How popular is the baby name Pius in the United States right now? How popular was it historically? Use the popularity graph and data table below to find out! Plus, see all the blog posts that mention the name Pius.

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Popularity of the baby name Pius

Posts that mention the name Pius

Pi-names for Pi Day (3/14)

Pi Day pie

In mathematics, pi — the ratio of the diameter of a circle to its circumference — is a constant roughly equal to 3.14159. That means today, 3/14, is pi day!

What baby names start with Pi-? There are a bunch, but only a handful start with that same “pie” sound:

Other Pi- names that start with a different sound include:


What’s your favorite Pi- name?

Where did the baby name Cabrini come from in 1947?

Italian-American religious sister Frances Xavier Cabrini
Frances Xavier Cabrini

The Italian surname name Cabrini popped up in the U.S. baby name data for the first time in 1947:

  • 1949: unlisted
  • 1948: 6 baby girls named Cabrini
  • 1947: 6 baby girls named Cabrini [debut]
  • 1946: unlisted
  • 1945: unlisted


Because, in July of 1946, Italian-American religious sister Frances Xavier Cabrini (a.k.a. Mother Cabrini) was canonized by Pope Pius XII. This made her the first U.S. citizen* to become a Catholic saint.

Cabrini was born (as Maria Francesca Cabrini) in 1850 in Lombardy, which at that time was part of the Austrian Empire. (It’s now in Italy.) She took her religious vows in 1880, moved to the United States in 1889, and became a naturalized citizen in 1909. She died in Chicago in 1917.

She’s remembered especially for her work with Italian immigrants. In fact, she was proclaimed “Patroness of Immigrants” by Pius XII in 1950.

Since 1947, the name Cabrini has appeared in the U.S. baby name data over a dozen times, mainly in the 1950s and 1960s. The most recent inclusion was in 2019, when it was given to 7 baby girls.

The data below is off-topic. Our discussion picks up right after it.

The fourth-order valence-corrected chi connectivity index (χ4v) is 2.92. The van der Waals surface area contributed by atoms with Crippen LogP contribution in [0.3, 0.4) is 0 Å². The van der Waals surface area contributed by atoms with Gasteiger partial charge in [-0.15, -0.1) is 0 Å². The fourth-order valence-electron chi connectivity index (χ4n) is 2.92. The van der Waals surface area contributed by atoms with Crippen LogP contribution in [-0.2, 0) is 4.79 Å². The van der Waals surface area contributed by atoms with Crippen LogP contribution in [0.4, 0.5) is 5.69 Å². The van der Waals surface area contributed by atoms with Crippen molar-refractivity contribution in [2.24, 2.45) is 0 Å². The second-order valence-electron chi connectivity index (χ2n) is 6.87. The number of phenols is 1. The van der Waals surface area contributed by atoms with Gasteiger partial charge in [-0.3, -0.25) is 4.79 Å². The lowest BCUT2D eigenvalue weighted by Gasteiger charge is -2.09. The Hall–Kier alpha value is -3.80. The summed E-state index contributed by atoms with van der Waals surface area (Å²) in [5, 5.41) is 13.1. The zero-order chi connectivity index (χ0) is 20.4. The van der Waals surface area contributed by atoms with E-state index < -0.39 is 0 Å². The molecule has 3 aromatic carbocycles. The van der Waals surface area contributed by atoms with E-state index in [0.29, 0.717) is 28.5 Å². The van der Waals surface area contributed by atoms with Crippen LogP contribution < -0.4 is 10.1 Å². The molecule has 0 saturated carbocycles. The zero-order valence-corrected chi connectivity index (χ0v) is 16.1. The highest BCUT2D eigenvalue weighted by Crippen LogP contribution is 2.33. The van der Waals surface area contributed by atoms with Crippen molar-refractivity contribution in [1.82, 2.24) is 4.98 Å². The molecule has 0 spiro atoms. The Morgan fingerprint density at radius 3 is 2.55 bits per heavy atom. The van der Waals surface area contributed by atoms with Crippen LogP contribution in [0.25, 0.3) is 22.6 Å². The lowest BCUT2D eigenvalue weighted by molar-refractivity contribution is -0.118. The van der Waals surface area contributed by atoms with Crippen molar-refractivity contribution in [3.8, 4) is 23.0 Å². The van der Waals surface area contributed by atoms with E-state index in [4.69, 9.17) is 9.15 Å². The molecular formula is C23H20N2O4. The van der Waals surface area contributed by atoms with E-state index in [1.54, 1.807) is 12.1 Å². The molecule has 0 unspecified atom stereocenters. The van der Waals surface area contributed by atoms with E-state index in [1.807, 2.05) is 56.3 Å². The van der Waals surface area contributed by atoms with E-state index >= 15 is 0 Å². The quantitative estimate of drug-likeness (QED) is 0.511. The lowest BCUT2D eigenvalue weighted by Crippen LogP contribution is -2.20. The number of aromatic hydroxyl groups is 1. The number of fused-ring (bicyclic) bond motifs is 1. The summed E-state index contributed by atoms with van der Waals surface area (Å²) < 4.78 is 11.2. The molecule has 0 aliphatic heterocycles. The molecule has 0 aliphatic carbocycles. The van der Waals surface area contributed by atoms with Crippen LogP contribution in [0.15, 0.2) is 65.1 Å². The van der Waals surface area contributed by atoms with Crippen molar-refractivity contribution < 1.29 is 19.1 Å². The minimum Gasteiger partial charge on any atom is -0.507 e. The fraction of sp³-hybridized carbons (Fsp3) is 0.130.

I’m not certain about the etymology of Cabrini, but several sources suggest that, like the Spanish surname Cabrera, it’s derived from the Latin word capraria, meaning “pertaining to goats” or “place of goats.” (The Latin word for “goat” is capra.)

What are your thoughts on the baby name Cabrini?

*The first native-born U.S. citizen to be canonized was Elizabeth Ann Seton, in 1975.

Sources: Frances Xavier Cabrini – Wikipedia, SSA

Baby name story: Pio

The head of the Catholic church, the Pope, is both the Bishop of Rome and the sovereign of the state of Vatican City.

But one thing I didn’t realize until recently is that, while Rome has been around for centuries, Vatican City isn’t even 100 years old.

Vatican City, an enclave within Rome, has been an independent state only since mid-1929. It was established via treaty between the Holy See and Fascist Italy (under Mussolini).

How did I come to find this out? Via baby name, as usual. Here’s the full text of a tiny item I found in a 1929 newspaper:

The first baby born in the new papal state is named Pio (pius). He is the son of a papal servant.

Too bad there were no other details. Leaves me wondering if the name Pio was a tribute to the location, or to the pope at that time (Pius XI), or to something else…

Source: “First Vatican City Baby Is Named Pius.” San Jose News 19 Jun. 1929: 8.